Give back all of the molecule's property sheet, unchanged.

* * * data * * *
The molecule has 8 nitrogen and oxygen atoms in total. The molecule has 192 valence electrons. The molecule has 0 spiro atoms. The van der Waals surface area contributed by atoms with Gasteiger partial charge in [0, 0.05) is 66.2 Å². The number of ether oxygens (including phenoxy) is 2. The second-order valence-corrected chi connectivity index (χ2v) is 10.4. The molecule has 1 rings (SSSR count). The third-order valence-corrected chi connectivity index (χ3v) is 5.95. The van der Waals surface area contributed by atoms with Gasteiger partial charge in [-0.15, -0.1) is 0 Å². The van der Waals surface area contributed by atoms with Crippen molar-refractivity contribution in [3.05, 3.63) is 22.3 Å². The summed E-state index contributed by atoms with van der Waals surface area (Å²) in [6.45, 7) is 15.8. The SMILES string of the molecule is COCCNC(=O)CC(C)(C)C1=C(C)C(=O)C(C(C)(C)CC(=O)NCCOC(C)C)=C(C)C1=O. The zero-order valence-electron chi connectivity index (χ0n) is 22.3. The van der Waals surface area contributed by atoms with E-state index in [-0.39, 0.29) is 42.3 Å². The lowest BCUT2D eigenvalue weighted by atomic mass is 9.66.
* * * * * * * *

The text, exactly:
The molecule has 8 nitrogen and oxygen atoms in total. The molecule has 192 valence electrons. The molecule has 0 spiro atoms. The van der Waals surface area contributed by atoms with Gasteiger partial charge in [0, 0.05) is 66.2 Å². The number of ether oxygens (including phenoxy) is 2. The second-order valence-corrected chi connectivity index (χ2v) is 10.4. The molecule has 1 rings (SSSR count). The third-order valence-corrected chi connectivity index (χ3v) is 5.95. The van der Waals surface area contributed by atoms with Gasteiger partial charge in [-0.15, -0.1) is 0 Å². The van der Waals surface area contributed by atoms with Crippen molar-refractivity contribution in [3.05, 3.63) is 22.3 Å². The summed E-state index contributed by atoms with van der Waals surface area (Å²) in [6.45, 7) is 15.8. The SMILES string of the molecule is COCCNC(=O)CC(C)(C)C1=C(C)C(=O)C(C(C)(C)CC(=O)NCCOC(C)C)=C(C)C1=O. The zero-order valence-electron chi connectivity index (χ0n) is 22.3. The van der Waals surface area contributed by atoms with E-state index in [-0.39, 0.29) is 42.3 Å². The lowest BCUT2D eigenvalue weighted by atomic mass is 9.66.